re:investigating misuse of the internet
Date: Wed, 9 Jul 2003 09:13:12 -0600 To: <firstname.lastname@example.org>
A few initial thoughts, based on my experience.
1. How important is the maintenance of evidence for legal purposes? (Not just prosecution of the offender, I have had more than one lawyer try to rake me over the coals on behalf of an alleged 'wrongfully terminated' former employee...
2. Also in that vein, is it clearly defined what a 'dodgy' website is? This is kind of difficult, and can also be the subject of inquiry. One person's trash is another's pleasure, as they say. The best way I have seen to handle this is a committee (no more than 5) that decides, based on majority (during a weekly review of web usage) to pursue naughty internet users. The committee that I worked on spanned Computer Security(3), IT(1), and HR(1).
3. 0 days history will severely limit your ability to collect evidence locally. Also, the logs are really your friend in this. I would say that upwards of 80% of people I have investigated cleared their local data on a regular basis, some of them even used tools (like EvidenceEliminator) to facilitate this.
4. HKEY_CURRENT_USER\Software\Microsoft\Internet Explorer\TypedURLs Will keep a record of the URLs a user typed in themselves, but not of followed links.
Having gotten that out of the way, here is my personal (not CH2MHill's) opinion on a good checklist. In my infinite mercy, I will give the short steps first, followed by detail...
1.Extract log data for user/machine from proxy/firewall
2a. Review data for violations of acceptable use.
2b Collect screenshots of websites.
3a Remote (or local) search of local HD
3b Remote search of user's network storage
4 Copy and review index.dat files from url history
5 (Reporting process)
The long form:
1. Extract all relevant proxy (or firewall) data for the user for the period of investigation (which in most cases should not exceed a 7 day period, but might). This is made easier if you use something like WebSweeper that allows a nice graphical dump, otherwise, its to the logs. Hopefully, your logs map to a user's domain account, and not their machine name/IP. These days, even Squid can be configured to authenticate via NTLM.
2. Review the log data, looking for trends. This is the fuzzy part, where you're looking for specific stuff, and then looking for other things that stand out. I have found mangement types to like an abbreviated extract, showing only the stuff folks should not have been doing. Typically I also collect screenshots of the websites a user visited that were out of bounds, and insert them into a word document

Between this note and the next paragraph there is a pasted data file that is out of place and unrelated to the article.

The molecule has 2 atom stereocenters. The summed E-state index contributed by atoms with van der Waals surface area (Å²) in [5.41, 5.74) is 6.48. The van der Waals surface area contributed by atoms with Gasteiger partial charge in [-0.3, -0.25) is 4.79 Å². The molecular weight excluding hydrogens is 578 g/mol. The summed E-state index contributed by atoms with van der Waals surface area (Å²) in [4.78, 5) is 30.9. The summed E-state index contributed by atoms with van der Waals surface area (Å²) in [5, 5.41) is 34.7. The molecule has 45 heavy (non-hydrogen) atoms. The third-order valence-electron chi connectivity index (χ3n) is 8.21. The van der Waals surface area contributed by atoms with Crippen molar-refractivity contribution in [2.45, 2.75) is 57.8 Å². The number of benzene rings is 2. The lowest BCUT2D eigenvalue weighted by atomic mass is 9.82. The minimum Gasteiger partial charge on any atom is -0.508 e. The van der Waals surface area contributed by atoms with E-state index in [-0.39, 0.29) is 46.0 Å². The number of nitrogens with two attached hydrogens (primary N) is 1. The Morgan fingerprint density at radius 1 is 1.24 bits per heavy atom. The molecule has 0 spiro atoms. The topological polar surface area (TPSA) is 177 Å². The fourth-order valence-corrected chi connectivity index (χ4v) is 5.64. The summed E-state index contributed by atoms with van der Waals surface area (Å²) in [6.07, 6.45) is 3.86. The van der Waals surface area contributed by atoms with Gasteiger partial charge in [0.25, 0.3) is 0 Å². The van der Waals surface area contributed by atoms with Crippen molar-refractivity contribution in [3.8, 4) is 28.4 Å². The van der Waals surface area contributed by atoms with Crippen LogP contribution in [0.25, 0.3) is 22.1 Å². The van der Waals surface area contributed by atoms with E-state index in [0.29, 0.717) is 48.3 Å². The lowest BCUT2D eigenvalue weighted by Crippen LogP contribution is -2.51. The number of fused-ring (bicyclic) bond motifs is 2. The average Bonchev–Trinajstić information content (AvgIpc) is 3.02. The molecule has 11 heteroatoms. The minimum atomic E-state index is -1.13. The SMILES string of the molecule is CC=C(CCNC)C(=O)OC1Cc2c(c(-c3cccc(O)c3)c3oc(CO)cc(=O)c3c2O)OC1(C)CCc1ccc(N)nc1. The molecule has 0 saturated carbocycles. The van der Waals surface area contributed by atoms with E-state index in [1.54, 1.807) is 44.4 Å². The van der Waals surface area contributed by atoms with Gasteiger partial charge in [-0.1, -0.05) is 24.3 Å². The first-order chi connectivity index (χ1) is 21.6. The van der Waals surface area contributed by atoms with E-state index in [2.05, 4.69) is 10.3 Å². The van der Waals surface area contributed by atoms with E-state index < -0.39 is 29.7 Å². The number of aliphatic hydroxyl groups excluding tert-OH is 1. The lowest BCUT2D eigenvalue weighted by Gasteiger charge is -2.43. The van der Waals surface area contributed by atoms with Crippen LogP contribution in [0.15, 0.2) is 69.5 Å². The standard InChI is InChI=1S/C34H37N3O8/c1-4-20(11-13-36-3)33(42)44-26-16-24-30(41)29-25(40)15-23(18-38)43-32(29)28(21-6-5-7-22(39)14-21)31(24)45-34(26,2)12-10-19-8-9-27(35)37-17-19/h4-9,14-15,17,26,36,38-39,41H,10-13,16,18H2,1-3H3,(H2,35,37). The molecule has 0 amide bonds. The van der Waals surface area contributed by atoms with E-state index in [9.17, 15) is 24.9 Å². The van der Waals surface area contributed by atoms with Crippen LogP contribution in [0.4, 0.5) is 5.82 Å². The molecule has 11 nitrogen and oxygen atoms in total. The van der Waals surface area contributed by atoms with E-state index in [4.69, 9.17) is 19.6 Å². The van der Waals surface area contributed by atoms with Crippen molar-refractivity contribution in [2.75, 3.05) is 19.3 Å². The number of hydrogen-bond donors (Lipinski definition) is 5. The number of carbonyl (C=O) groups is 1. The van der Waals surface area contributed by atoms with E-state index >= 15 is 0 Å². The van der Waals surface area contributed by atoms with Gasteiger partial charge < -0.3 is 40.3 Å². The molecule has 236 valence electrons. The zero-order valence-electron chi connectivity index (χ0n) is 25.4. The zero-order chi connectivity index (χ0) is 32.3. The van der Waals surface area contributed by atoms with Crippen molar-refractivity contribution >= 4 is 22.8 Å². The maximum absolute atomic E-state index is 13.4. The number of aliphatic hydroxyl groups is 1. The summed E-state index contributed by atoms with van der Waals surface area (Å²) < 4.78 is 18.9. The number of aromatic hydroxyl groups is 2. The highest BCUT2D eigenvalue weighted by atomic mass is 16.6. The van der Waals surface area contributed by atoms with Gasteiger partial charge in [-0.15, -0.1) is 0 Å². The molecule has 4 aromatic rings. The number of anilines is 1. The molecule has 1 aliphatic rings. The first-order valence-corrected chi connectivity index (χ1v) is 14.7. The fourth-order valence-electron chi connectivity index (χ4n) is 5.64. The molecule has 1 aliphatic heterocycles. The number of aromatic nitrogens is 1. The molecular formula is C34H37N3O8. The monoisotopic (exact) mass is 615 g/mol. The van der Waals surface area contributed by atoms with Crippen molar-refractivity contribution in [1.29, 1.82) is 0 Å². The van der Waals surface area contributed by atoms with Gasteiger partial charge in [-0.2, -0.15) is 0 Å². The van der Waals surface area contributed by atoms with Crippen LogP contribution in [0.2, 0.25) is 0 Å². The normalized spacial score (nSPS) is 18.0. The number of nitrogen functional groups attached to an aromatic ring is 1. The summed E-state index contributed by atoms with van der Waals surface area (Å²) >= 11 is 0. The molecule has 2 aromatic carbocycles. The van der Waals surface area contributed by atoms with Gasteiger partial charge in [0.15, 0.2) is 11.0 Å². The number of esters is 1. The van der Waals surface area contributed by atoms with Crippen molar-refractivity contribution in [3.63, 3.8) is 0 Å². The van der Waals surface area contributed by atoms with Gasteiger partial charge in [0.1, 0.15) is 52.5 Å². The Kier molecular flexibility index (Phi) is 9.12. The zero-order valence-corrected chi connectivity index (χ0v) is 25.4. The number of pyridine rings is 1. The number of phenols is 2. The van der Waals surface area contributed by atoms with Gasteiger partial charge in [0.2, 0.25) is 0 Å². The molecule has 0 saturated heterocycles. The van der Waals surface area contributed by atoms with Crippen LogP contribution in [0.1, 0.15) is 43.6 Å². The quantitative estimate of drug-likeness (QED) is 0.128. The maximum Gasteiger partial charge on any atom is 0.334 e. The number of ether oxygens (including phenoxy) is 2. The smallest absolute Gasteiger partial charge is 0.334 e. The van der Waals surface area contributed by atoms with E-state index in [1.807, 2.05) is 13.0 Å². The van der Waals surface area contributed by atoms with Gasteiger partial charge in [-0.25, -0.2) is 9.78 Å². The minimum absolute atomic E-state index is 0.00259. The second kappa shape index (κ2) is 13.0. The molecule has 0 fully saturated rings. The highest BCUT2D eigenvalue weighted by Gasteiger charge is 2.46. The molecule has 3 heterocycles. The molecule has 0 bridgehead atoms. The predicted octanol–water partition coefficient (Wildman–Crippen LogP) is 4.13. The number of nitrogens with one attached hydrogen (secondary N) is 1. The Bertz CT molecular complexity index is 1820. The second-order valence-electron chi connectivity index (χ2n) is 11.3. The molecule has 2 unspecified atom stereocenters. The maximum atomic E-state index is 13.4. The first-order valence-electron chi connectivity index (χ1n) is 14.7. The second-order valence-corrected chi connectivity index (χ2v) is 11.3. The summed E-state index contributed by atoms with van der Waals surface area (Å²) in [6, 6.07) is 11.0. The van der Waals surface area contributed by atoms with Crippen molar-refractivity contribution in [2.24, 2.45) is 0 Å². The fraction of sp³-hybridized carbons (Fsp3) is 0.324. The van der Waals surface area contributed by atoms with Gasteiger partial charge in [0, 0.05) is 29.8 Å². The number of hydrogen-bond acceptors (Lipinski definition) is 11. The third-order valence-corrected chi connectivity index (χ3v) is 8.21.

3. Depending on your company policies, you might or might not search the user's HD and network storage. This is handily done if your subject is running Windows NT or Windows 2000. Mounting the user's local drives (and network home directory, where applicable) in turn, perform the following search: *.jpg;*.gif;*.avi;*.mpg;*.zip;*.ppt;*.bmp;*.rar;*.ace;*.rm;*.ram;*.mpeg;*.7z
This will save you the time of digging through the drives and temporary internet files, etc, and rar, ace, and 7z files tend to be an indicator that someone may be doing something untoward, as they are often used by warez/cracks distributors, and have not (IME) found alot of mainstream popularity. On Windows 98 machines, the only really good way to get at the local drives is locally, from the machine itself. The same search string should work handily, but you also get into the question of evidence maitenance, particularly as Win98 has no means to verify file ownership...
4. the index.dat file(s) (on windows 2000, under Documents and Settings\northj\Local Settings\History\History.IE5) are also a good source of detail (particularly if your logs don't map to usernames), but are a bit hard on managerial eyes. I like to get a copy of the file(s), and I wrote a little VB app to render the data into a more accessible format. Like with the logs, look for traffic outside of acceptable use, and collect samples (screenshots) of web pages.
5. Odds are, you have a reporting/escalation process already.
Occasionally our monitoring software alerts us that
someone has tried to access a dodgy web site. If it
is deemed serious enough then as well as the reports
the we can generate from the software, we are asked to
actually go and check out the user's machine for any
evidence of misuse.
Does anyone know of a formal check list of stuff to go
through when doing this on a Windows PC (98 or 2000).
I have found lots of info about what to look for when investigating a hacked PC, but what about when looking for signs of a user's internet activity? Temporary internet files, history, cookies, search for jpegs, mpegs, etc. These are the sort of things we normally look at, but I want to make sure that I don't miss anything important just in case it goes legal.
Also, if the user had set Internet Explorer options to
keep 0 days history then does this mean all evidence
has gone, or is there anything else I can look at,
e.g. any registry keys?